Visiting 'Portraits by Ingres' in the Sainsbury Wing's deep basement involves a desperate, baa-ing struggle against other woolly art lovers, in what feels like a cultural sheep dip. The CDs in the audio guides provided by the gallery are printed with an image of a principal work, Madame Moitessier (1856). It is strange to see these epilepsy-inducing discs spinning crazily in their transparent casings on the comfortable tummies of senior citizens as they push through the gloom. An 'exclusive range of merchandise' also accompanies the exhibition, including cut-out paper dolls of Napoleon and Madame Moitessier in full costume, which can be undressed down to their underwear.
Ingres (1780-1867) claimed to disdain portraiture in favour of history painting, but however compromised his principles were in accepting portrait commissions, he executed them with great skill. Portraiture, possibly more than any other art form, elicits strange lunacies of vanity and despair from both sitter and artist: Ingres and his subjects can be observed both suffering and enjoying the mutual sychophancies, combats and controlled underground orgasms that go with the artist's slow analysis of human flesh.
A great deal of the show, however, as its subtitle 'Image of an Epoch' suggests, is devoted to the political and social history of the times and, although necessary and interesting, is somewhat over-emphasised at the expense of Ingres-the-artist. The show's caption texts, scholarly descriptions and provenances, along with the Tatler-ish minutiae of vain bourgeois fatties, exaggerated beauties, bureaucrats, police chiefs and businessmen's over-bejewelled society wives, all tend to displace the potent, if sometimes repulsive, fascination that the artist's work still evokes.
The debates that Ingres prompted in his day about the nature of art practice, class and politics, gender and ethnicity continue today - unless wilfully ignored, as this somewhat old-fashioned show tends to do. There is not, for example, an even halfway adequate examination of gender, a subject particularly relevant to this artist. Ingres had a very particular psychological relationship with women, and women with him: he represented them over and again as both ridiculous and sublime.
For many people, the fascination with Ingres may be an appalled one: throughout his career, he suffered excruciating public humiliations for his wilful errors. Now, as then, Ingres' hybrid archaisms and distortions - strange spatial foreshortenings and flattened, shallow modelling - are as disturbing as they are pleasing. It is interesting that it is principally his most beautiful female sitters who suffer elongated limbs, bonelessly pneumaticised flesh, spatially wrenched bosoms and impossible vertebrae.
Baudelaire described Ingres with what would now be praise of the highest order - complimenting the artist for his power, while calling him 'freakish'. Ingres' distorted figures were, he said, 'a population of automatons that disturbs our senses by its all too visible and palpable strangeness'. Delacroix snidely remarked that Ingres' art was 'the complete expression of an incomplete intelligence'. So it is an enjoyable irony that Ingres - perceived at the time as an unimaginative Classicist, overly dependent on art-historical precedent - should have been denounced by the Romantics for being out of touch with Modern sensibilities when subsequently his practice of deliberate exaggeration inspired both Degas and Picasso, and his relationship with photography anticipated contemporary manipulation of digitised imagery.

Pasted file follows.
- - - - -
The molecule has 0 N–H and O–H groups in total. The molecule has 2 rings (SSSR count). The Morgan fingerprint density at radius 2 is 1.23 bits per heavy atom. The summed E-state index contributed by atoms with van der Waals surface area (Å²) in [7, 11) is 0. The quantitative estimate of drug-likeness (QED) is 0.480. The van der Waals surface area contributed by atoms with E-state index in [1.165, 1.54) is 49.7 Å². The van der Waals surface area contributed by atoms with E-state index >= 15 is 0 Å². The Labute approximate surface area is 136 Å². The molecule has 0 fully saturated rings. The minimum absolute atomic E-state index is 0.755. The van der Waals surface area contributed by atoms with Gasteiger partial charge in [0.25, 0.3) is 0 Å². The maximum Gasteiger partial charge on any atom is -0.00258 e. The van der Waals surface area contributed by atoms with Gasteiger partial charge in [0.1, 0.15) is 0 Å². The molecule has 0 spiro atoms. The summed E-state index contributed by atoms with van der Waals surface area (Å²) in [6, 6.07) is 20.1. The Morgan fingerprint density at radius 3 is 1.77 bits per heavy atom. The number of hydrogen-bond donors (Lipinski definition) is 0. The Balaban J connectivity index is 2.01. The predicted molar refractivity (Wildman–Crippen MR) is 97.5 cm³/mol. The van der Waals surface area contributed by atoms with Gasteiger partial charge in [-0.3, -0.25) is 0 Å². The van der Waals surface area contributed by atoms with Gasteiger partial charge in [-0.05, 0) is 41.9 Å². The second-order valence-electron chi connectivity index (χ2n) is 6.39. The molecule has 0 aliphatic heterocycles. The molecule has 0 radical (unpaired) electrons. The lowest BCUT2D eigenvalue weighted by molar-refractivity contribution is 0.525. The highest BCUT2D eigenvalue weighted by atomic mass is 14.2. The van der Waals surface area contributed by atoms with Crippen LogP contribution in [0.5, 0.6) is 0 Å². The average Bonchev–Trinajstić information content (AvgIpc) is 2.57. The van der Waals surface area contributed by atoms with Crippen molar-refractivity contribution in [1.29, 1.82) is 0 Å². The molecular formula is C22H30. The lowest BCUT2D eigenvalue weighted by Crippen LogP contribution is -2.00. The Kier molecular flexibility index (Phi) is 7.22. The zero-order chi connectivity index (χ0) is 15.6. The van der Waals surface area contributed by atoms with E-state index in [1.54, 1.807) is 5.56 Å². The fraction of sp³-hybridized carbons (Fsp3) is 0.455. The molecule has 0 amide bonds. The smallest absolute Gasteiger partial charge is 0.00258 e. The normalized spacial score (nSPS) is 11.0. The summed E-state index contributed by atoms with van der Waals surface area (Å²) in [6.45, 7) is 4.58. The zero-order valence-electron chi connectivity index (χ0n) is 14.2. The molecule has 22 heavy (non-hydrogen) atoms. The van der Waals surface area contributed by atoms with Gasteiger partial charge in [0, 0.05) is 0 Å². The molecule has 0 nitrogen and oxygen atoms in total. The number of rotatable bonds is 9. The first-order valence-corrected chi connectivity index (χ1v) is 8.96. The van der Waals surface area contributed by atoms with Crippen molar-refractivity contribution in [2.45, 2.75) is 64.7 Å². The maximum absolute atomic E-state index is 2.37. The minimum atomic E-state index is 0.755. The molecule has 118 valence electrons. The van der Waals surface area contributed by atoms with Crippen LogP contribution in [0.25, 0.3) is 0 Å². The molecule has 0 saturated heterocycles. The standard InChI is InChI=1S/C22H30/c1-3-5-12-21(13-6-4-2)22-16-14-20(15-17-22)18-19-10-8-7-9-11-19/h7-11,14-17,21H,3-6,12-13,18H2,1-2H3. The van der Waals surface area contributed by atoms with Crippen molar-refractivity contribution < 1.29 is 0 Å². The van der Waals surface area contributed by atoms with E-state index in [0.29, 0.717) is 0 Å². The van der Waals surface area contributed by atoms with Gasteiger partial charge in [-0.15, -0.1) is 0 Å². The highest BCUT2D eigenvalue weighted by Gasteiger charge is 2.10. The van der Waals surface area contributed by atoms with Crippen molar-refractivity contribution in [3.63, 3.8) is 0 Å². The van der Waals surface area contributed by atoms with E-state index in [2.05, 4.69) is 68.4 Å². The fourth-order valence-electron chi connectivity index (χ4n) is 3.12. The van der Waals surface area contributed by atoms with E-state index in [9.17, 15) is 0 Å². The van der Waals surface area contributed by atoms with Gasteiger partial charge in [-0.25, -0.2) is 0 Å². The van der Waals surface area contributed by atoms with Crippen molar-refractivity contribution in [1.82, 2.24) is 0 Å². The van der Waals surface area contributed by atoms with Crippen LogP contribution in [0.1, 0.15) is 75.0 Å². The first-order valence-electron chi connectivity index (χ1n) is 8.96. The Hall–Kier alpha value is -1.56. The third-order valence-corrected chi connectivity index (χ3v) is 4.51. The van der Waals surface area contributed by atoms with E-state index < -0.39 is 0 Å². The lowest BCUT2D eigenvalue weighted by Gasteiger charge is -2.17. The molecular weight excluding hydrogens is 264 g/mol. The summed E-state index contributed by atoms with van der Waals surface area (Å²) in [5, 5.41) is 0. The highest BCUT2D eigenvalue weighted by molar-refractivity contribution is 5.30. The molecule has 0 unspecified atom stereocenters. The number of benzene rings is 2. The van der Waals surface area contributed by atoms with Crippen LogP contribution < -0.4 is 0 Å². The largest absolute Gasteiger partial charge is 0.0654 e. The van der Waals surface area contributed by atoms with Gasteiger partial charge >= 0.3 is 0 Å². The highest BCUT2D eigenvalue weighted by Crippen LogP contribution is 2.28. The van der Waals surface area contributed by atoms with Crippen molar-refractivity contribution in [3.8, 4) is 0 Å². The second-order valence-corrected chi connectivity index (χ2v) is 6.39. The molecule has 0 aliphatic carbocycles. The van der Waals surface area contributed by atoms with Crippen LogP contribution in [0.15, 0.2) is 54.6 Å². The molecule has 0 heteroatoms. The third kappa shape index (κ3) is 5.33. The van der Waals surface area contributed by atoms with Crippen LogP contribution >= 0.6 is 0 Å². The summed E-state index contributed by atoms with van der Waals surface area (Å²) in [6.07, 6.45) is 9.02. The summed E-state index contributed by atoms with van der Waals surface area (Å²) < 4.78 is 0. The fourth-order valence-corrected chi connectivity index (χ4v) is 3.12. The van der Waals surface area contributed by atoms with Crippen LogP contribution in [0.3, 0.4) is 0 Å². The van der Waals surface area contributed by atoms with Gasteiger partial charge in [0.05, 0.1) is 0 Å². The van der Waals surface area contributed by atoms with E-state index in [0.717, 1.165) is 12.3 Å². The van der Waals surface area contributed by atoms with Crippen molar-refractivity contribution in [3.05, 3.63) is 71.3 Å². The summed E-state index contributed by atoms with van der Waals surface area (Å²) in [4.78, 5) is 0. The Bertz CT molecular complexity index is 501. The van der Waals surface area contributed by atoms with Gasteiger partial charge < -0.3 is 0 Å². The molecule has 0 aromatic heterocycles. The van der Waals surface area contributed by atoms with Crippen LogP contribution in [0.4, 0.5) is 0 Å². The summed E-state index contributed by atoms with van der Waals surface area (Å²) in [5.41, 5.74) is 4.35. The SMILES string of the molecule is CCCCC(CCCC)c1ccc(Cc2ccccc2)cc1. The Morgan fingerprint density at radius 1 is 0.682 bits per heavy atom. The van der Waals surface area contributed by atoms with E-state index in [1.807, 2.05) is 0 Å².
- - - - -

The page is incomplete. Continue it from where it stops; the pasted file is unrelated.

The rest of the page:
Ingres' distortions usually hover at the threshold of awareness. They are all the more effective for being couched in a conservative, unarguably convincing visual language of superlative draughtsmanship and authoritative, depersonalised brushmarks. Even Madame de Senonnes (1814), one of the most ravishingly elegant and beautiful of the portraits, depicts a reflection of the sitter's head and shoulders that, relative to her great beauty and poise, are those of a sad, slumped stump. Vicomtesse Othenin d'Haussonville (1845) shows an overly smooth female subject with a seemingly plasticated arm, held at an imaginatively unnatural angle to her body. Madame Philibert Rivière (1806) - as well as having an enormously extended right arm - occupies a flattened picture plane that is shallow and shadowless, and which now looks extremely Modern.
Ingres' distortions were a conscious choice, an assertion of the right of the artist to exceed actuality in pursuit of a highly individualised vision of it. Strange hybrids of portraiture and mythology, his works are a deliberate auto-subversion which wilfully corrupt the otherwise crystalline precision of his practice. Great fusions of the absurd and the sublime, the paintings combine hyper-realistic, fetishistic attention to detail with grotesque error in a manner that spiritually conjoins him with much current art practice.